#1 Decide if the question can be answered (and is best answered) with a yes/no question.
I have seem some mightly strange tarot card combinations in my time that simply make no sense at all. Almost always this is because the question can not be answered by the tarot- and the cards are trying to give an honest answer even when the question is crap.
There are so many questions where it just isn’t that simple. The answer is a sort of muddled, in the middle, maybe, could be, perhaps answer. So before you decide which is the best “yes/no” spread take a good look at the question.
I often like to add a “third, as yet unknown” option, or re-write the question so it is more predictive “what is most likely to happen” rather than a simple black or white option.
#2 Consider how you think tarot, fate, and the future work.
I believe the future is unwritten. The Tarot reflects my clients past, unconscious, hopes and fears. It then predicts the most likely outcome based on what has already happened (with the subtle addition of picking up on other people in my clients life too).
The more fixed someone’s mind is- the more likely they are to create that future. The more undecided, chaotic someones mind is- the more likely they are to change the future.
In predictive spreads that depend on other people- if people change their minds- so the future changes – one of the reasons I do multi-layered readings to let me get a feel of how certain the future is.
So a yes/no reading on “will he come back” may well be accurate at that very moment- but personally I would usually like to add at least one other card to look at “Is he decided, or still considering”
#3 The Role of a Tarot reader
I consider my role not only to be accurate, but helpful too. I like to add in an advice card to try and empower my client, help them to decide what is the best course of action for them.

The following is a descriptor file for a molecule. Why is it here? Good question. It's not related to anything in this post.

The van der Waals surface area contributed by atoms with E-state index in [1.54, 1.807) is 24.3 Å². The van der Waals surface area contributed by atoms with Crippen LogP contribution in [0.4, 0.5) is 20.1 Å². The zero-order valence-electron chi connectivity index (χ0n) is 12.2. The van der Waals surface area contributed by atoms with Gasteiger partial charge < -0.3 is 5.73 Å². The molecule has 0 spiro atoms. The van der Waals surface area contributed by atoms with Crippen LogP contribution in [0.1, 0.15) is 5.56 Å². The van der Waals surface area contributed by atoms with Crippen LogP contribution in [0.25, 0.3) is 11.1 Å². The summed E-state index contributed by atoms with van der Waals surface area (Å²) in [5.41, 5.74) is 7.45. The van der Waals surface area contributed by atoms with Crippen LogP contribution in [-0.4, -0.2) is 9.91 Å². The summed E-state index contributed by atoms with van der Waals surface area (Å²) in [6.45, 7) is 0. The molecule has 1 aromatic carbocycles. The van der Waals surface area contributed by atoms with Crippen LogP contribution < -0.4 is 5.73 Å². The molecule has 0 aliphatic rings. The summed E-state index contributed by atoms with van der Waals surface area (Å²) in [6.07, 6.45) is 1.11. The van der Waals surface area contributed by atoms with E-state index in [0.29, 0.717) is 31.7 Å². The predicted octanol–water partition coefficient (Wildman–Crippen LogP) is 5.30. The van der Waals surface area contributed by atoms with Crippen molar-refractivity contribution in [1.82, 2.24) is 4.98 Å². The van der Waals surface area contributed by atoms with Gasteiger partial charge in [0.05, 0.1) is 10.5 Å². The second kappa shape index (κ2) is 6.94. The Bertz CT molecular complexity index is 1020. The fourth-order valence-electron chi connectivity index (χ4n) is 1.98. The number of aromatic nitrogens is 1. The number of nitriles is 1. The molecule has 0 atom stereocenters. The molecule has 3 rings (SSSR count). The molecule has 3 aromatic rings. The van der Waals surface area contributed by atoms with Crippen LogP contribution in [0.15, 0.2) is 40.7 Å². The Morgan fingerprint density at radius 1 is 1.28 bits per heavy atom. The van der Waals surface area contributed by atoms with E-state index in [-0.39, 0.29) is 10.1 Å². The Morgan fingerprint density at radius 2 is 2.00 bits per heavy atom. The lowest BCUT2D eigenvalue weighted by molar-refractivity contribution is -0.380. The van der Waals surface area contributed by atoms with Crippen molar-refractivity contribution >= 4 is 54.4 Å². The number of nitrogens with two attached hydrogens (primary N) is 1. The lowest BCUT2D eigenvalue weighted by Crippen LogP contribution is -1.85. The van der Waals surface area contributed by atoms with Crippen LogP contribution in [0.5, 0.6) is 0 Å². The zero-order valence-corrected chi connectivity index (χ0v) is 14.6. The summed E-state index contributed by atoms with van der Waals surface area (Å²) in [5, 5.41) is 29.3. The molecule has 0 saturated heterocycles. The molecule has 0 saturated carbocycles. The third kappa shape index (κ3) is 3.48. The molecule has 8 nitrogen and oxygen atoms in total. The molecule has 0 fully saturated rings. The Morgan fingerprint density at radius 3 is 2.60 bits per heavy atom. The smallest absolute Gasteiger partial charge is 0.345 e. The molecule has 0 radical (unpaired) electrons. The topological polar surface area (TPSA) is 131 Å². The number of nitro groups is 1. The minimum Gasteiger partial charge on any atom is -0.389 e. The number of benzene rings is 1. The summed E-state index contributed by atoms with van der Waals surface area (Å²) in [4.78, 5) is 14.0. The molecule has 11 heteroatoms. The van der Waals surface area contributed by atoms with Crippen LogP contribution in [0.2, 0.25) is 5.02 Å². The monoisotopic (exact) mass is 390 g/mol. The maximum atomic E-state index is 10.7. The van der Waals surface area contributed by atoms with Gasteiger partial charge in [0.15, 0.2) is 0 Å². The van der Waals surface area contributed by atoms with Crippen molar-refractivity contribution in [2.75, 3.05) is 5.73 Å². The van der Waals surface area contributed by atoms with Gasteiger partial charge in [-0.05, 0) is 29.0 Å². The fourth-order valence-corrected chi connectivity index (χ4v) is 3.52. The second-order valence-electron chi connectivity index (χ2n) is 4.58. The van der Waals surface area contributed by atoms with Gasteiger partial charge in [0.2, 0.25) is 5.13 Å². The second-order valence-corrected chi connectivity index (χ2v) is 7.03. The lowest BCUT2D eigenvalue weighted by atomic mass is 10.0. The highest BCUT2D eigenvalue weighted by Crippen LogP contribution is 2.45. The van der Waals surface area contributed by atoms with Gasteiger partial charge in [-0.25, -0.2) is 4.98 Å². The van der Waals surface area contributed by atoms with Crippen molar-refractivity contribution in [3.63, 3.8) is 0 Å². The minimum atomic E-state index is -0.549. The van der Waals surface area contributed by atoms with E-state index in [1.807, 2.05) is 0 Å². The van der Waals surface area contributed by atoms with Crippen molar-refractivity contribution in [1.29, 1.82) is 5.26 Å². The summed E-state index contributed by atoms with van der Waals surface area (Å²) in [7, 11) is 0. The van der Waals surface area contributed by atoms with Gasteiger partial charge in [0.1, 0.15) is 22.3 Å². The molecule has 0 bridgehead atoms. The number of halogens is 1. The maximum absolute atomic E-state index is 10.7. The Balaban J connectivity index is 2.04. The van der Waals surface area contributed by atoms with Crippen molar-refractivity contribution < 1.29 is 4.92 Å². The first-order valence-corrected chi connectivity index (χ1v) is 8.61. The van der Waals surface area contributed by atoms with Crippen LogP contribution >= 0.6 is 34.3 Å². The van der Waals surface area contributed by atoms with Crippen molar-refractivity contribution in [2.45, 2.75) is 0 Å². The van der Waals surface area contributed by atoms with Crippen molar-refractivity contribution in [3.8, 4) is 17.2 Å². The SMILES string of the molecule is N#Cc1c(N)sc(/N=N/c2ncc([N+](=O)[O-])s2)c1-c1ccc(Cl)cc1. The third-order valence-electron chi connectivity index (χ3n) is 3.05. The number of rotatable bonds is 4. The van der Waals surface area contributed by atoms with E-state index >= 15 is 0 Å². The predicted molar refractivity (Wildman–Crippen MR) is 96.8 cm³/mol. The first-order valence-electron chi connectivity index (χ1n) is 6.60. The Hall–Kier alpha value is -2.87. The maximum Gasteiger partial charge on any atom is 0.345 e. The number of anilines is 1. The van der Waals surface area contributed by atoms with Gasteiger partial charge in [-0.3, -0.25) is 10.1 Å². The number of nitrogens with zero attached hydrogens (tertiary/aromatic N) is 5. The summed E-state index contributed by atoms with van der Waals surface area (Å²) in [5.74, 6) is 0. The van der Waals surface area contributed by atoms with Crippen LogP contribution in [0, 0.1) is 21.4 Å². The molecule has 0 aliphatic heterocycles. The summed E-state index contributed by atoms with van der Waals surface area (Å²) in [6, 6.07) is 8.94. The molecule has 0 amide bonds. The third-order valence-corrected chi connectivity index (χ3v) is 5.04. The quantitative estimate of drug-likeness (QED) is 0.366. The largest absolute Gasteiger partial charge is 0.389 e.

“will he come back- yes or no” leaves no room for my client to empower herself. I would always add in an advice card” what should I best do” Perhaps the advice is " just give it time, or "connect with him he’s feeling hurt." Or maybe the advice actually says “walk away he is not worth the trouble”
Adding the advice card means that I am not only foretelling a clients future- I am empowering them to have some control over their future. Sometimes (often) I think that is the most important part of my job.
So- do I offer yes/no questions? I certainly do, and this is how I usually do it;
Card 1 Advice- something the client can do to influence the situation.
Card 2 – Option1 (yes)
Card 3- Option 2 (no)
Card at the bottom of the pack- something you need to know. Sometimes even with careful re-phrasing of the question the cards seem to say "yes, yes" or "no, no". I have come to accept this- it usually makes more sense to my clients than to me. (and life can be complicated).
I am not saying this is “the right way” to do a yes/no reading. What I am saying is based on my understanding of how tarot works, how the future works, and my role as a tarot reader- this is the yes/no spread that usually works best for me.
It allows advice to empower the client, and the card at the bottom of the pack often gives me an indication of changeability, or the presence of something not yet considered.
So to answer the title of my blog. The best way to do a yes/no question
#1 Check the question fits a yes/no format.
#2 Consider how you think fate/future & tarot work and choose a spread to reflect this.
#3Leave room for a little wiggle-sometimes the cards want to say more than yes or no.